There were also a lot of unanswered questions, like who saved Theo and Maus from the viral that was going after them? Did the virus spread to the rest of the world, or did it just wipe out North America? An author doesn't need to answer all the reader's questions, but when you've left it in such a depressing and hopeless position, it'd be nice to get some kind of closure other than "everybody dies." OK, apparently there are to be two more books, so I guess the lack of closure is OK. It's still a hella depressing ending, though.

One other thing that didn't make sense to me was after Alicia got injured, they used the Any serum to save her, but with the intention of killing her before she turned viral. But how does that make sense? If you're just going to kill her, what's the point of saving her with the serum in the first place? I did not get the logic there at all, but whatever.

Anyway, so what I'm left with is a book that had a lot of really good stuff in it, but that still left me with a profound ambivalence toward it. Would I reccommend it to others? I honestly don't know. I don't regret reading it, and it didn't feel like a waste of my reading time or anything, but yeah. I just don't know.
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Comments (showing 1-4 of 4) (4 new)

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Mike (the Paladin) Thank you. I've been trying to cut through the hype on this one...huge publicity, a movie deal already, on and on. I have slogged through so many long pretentious books only to get this kind of "original" belly drop ending. It never occurs to publishers that this type of ending may have been original 4o years ago, but they've become common, even trite. I also found out this 800 page tome is the first part of a trilogy (Will he pull a "Jordan" if all the following books are best sellers? Will it suddenly require "more volumes"?) I think I'll wait to see the "epic" finished, if I live that long.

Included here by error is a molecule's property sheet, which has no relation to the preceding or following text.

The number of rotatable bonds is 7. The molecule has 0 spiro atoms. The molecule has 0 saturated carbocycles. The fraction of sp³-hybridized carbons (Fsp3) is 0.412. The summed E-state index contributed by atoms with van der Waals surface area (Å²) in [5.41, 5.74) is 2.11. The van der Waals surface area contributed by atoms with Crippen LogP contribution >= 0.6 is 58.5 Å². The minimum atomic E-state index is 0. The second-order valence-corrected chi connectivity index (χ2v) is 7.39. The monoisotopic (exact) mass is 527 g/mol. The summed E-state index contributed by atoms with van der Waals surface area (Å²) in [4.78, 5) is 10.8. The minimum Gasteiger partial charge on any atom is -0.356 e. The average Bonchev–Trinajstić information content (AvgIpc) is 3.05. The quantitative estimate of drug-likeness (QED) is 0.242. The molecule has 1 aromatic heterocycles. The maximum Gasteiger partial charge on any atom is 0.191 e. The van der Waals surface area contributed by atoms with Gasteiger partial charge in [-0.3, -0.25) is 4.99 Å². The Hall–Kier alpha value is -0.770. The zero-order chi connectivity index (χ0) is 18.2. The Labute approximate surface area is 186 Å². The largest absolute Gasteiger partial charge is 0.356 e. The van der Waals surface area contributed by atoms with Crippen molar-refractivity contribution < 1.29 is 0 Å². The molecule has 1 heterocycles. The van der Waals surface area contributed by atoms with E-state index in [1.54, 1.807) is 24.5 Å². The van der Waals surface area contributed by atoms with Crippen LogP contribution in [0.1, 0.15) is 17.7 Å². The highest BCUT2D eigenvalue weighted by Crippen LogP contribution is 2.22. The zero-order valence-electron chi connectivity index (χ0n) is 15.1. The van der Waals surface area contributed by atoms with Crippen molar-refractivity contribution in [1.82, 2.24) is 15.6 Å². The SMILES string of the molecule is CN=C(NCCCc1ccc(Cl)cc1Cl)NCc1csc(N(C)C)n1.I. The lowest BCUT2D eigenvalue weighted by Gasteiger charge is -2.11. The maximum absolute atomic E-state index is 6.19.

message 2: by Dan (new) - rated it 5 stars

Dan I have a couple of comments regarding your Roswell Massacre concerns. First, the colony of 30,000 was not in Roswell, NM. It was in Kerrville, TX which is down in the hill country. Roswell was a large military post. So not everyone was killed off. Second, making too many conclusions about the notation "Roswell Massacre" is iffy at best. The term "massacre" doesn't really tell how many were killed. In fact it might be an incident that does not even involve the virals. And, as you correctly pointed out, the author had a way of NOT killing off characters.

message 3: by Chrism (last edited Jul 25, 2010 11:30AM) (new) - rated it 4 stars

Chrism I agree with much of what you say, but I think you are reading too much into the ending. First, Roswell was just a garrison on the way to Kerrville, the city with 30,000 residents. Second, I do not think it is anywhere close to certain that Sara, Hollis, and the other characters were killed in the Roswell Massacre. If you recall, Peter asked Amy what was wrong before they left, as if she saw something that was going to happen. Amy said she thought they would be fine because Sara was a good driver. That could refer to getting to Roswell, but remember the Humvee was destroyed before they got there and they basically walked into a patrol. Driving skill had nothing to do with it. I think the obvious implication is that Sara drives at least some of them out of the attack on Roswell.

Karla Yes, I agree. There are lots of irritating techniques in this book ("somehow he just knew what to do" UGH!), but one of the things I like is the legitimate foresight of the more supernatural characters. I agree that I think the driving comment refers to her getting them out of Roswell alive (at least it had better LOL).

Also, the serum/Lish, thing. He didn't use the serum to try to kill her. He tried to use it make her into another Amy (to save her; to counteract the "bad" virus). He thought it failed, however, so THEN tried to kill her with a blade.